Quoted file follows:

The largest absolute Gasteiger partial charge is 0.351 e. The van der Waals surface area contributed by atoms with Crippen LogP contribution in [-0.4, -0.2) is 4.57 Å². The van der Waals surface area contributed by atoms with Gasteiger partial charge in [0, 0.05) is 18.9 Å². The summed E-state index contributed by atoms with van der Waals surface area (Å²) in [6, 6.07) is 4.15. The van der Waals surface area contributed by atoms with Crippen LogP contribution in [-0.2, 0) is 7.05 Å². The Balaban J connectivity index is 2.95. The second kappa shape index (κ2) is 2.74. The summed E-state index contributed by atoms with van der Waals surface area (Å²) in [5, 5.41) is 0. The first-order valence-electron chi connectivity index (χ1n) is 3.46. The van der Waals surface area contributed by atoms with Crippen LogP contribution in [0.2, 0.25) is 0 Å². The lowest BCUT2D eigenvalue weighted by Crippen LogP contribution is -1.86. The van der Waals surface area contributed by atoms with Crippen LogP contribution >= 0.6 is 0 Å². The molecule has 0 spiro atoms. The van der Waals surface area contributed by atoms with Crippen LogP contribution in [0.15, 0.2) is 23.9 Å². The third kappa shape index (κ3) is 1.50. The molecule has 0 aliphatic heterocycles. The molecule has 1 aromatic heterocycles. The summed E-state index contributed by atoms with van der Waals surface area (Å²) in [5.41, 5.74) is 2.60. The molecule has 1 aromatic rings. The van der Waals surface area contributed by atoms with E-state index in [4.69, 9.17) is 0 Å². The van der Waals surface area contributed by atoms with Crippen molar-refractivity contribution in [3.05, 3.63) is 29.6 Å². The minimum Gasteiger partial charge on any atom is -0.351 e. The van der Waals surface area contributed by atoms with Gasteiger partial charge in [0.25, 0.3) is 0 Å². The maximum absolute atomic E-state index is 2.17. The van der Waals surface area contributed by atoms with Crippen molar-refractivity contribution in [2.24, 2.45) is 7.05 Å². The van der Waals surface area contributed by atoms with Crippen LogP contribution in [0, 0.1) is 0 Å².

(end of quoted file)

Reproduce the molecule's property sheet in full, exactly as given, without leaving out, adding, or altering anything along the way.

The largest absolute Gasteiger partial charge is 0.351 e. The van der Waals surface area contributed by atoms with Crippen LogP contribution in [-0.4, -0.2) is 4.57 Å². The van der Waals surface area contributed by atoms with Gasteiger partial charge in [0, 0.05) is 18.9 Å². The summed E-state index contributed by atoms with van der Waals surface area (Å²) in [6, 6.07) is 4.15. The van der Waals surface area contributed by atoms with Crippen LogP contribution in [-0.2, 0) is 7.05 Å². The Balaban J connectivity index is 2.95. The second kappa shape index (κ2) is 2.74. The summed E-state index contributed by atoms with van der Waals surface area (Å²) in [5, 5.41) is 0. The first-order valence-electron chi connectivity index (χ1n) is 3.46. The van der Waals surface area contributed by atoms with Crippen LogP contribution in [0.2, 0.25) is 0 Å². The lowest BCUT2D eigenvalue weighted by Crippen LogP contribution is -1.86. The van der Waals surface area contributed by atoms with Crippen LogP contribution >= 0.6 is 0 Å². The molecule has 0 spiro atoms. The van der Waals surface area contributed by atoms with Crippen LogP contribution in [0.15, 0.2) is 23.9 Å². The third kappa shape index (κ3) is 1.50. The molecule has 0 aliphatic heterocycles. The molecule has 1 aromatic heterocycles. The summed E-state index contributed by atoms with van der Waals surface area (Å²) in [5.41, 5.74) is 2.60. The molecule has 1 aromatic rings. The van der Waals surface area contributed by atoms with E-state index in [4.69, 9.17) is 0 Å². The van der Waals surface area contributed by atoms with Crippen molar-refractivity contribution in [3.05, 3.63) is 29.6 Å². The minimum Gasteiger partial charge on any atom is -0.351 e. The van der Waals surface area contributed by atoms with Gasteiger partial charge in [0.25, 0.3) is 0 Å². The maximum absolute atomic E-state index is 2.17. The van der Waals surface area contributed by atoms with Crippen molar-refractivity contribution in [2.24, 2.45) is 7.05 Å². The van der Waals surface area contributed by atoms with Crippen LogP contribution in [0, 0.1) is 0 Å².